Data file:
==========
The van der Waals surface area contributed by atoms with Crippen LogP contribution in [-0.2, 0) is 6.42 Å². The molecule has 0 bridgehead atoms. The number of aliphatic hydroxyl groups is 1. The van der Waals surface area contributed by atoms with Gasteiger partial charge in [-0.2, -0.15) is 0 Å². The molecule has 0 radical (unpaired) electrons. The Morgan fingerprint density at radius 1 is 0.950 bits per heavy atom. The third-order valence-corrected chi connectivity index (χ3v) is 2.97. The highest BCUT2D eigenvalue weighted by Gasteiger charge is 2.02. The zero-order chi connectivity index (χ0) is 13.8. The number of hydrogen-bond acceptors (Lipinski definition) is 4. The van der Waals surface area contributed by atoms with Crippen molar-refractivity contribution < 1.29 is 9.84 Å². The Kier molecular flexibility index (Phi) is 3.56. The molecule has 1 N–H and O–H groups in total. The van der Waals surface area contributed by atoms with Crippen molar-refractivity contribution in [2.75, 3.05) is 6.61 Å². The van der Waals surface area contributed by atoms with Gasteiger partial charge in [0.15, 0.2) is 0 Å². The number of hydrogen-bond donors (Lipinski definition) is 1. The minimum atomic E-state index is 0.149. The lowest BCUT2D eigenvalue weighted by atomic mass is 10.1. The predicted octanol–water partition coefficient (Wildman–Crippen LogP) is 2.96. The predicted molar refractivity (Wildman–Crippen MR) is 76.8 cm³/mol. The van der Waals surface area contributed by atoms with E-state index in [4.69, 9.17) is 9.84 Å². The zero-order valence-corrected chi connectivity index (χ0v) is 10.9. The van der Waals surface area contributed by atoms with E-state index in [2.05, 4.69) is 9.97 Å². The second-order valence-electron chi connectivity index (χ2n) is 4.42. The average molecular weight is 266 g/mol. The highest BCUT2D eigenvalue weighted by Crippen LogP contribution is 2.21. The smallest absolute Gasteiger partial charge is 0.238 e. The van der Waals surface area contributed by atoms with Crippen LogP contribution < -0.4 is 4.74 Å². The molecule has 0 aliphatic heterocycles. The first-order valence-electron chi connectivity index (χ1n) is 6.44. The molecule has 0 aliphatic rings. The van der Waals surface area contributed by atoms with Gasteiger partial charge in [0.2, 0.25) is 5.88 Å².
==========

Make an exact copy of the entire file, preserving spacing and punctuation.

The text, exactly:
The van der Waals surface area contributed by atoms with Crippen LogP contribution in [-0.2, 0) is 6.42 Å². The molecule has 0 bridgehead atoms. The number of aliphatic hydroxyl groups is 1. The van der Waals surface area contributed by atoms with Gasteiger partial charge in [-0.2, -0.15) is 0 Å². The molecule has 0 radical (unpaired) electrons. The Morgan fingerprint density at radius 1 is 0.950 bits per heavy atom. The third-order valence-corrected chi connectivity index (χ3v) is 2.97. The highest BCUT2D eigenvalue weighted by Gasteiger charge is 2.02. The zero-order chi connectivity index (χ0) is 13.8. The number of hydrogen-bond acceptors (Lipinski definition) is 4. The van der Waals surface area contributed by atoms with Crippen molar-refractivity contribution < 1.29 is 9.84 Å². The Kier molecular flexibility index (Phi) is 3.56. The molecule has 1 N–H and O–H groups in total. The van der Waals surface area contributed by atoms with Crippen molar-refractivity contribution in [2.75, 3.05) is 6.61 Å². The van der Waals surface area contributed by atoms with Gasteiger partial charge in [0.15, 0.2) is 0 Å². The number of hydrogen-bond donors (Lipinski definition) is 1. The minimum atomic E-state index is 0.149. The lowest BCUT2D eigenvalue weighted by atomic mass is 10.1. The predicted octanol–water partition coefficient (Wildman–Crippen LogP) is 2.96. The predicted molar refractivity (Wildman–Crippen MR) is 76.8 cm³/mol. The van der Waals surface area contributed by atoms with E-state index in [4.69, 9.17) is 9.84 Å². The zero-order valence-corrected chi connectivity index (χ0v) is 10.9. The van der Waals surface area contributed by atoms with E-state index in [2.05, 4.69) is 9.97 Å². The second-order valence-electron chi connectivity index (χ2n) is 4.42. The average molecular weight is 266 g/mol. The highest BCUT2D eigenvalue weighted by Crippen LogP contribution is 2.21. The smallest absolute Gasteiger partial charge is 0.238 e. The van der Waals surface area contributed by atoms with Crippen LogP contribution < -0.4 is 4.74 Å². The molecule has 0 aliphatic heterocycles. The first-order valence-electron chi connectivity index (χ1n) is 6.44. The molecule has 0 aliphatic rings. The van der Waals surface area contributed by atoms with Gasteiger partial charge in [0.2, 0.25) is 5.88 Å².